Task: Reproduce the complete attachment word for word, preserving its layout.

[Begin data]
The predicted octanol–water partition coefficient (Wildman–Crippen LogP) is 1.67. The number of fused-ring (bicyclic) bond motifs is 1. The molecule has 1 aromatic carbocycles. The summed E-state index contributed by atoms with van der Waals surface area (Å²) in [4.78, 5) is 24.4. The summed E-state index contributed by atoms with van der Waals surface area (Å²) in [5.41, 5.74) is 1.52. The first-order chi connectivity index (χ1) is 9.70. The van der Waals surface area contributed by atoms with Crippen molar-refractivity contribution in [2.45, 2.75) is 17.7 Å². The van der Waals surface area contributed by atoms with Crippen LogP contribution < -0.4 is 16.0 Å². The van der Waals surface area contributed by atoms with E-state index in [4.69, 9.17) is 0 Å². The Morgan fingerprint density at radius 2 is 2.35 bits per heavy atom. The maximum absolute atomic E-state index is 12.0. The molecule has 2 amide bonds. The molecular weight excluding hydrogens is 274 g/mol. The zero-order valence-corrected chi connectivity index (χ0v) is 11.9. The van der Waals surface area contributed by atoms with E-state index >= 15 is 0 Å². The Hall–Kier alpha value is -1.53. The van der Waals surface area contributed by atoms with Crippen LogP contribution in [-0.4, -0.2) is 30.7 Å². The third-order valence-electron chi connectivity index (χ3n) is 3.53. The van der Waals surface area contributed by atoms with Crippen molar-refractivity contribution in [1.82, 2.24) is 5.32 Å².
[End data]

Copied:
The predicted octanol–water partition coefficient (Wildman–Crippen LogP) is 1.67. The number of fused-ring (bicyclic) bond motifs is 1. The molecule has 1 aromatic carbocycles. The summed E-state index contributed by atoms with van der Waals surface area (Å²) in [4.78, 5) is 24.4. The summed E-state index contributed by atoms with van der Waals surface area (Å²) in [5.41, 5.74) is 1.52. The first-order chi connectivity index (χ1) is 9.70. The van der Waals surface area contributed by atoms with Crippen molar-refractivity contribution in [2.45, 2.75) is 17.7 Å². The van der Waals surface area contributed by atoms with Crippen LogP contribution < -0.4 is 16.0 Å². The van der Waals surface area contributed by atoms with E-state index in [4.69, 9.17) is 0 Å². The Morgan fingerprint density at radius 2 is 2.35 bits per heavy atom. The maximum absolute atomic E-state index is 12.0. The molecule has 2 amide bonds. The molecular weight excluding hydrogens is 274 g/mol. The zero-order valence-corrected chi connectivity index (χ0v) is 11.9. The van der Waals surface area contributed by atoms with E-state index >= 15 is 0 Å². The Hall–Kier alpha value is -1.53. The van der Waals surface area contributed by atoms with Crippen LogP contribution in [-0.4, -0.2) is 30.7 Å². The third-order valence-electron chi connectivity index (χ3n) is 3.53. The van der Waals surface area contributed by atoms with Crippen molar-refractivity contribution in [1.82, 2.24) is 5.32 Å².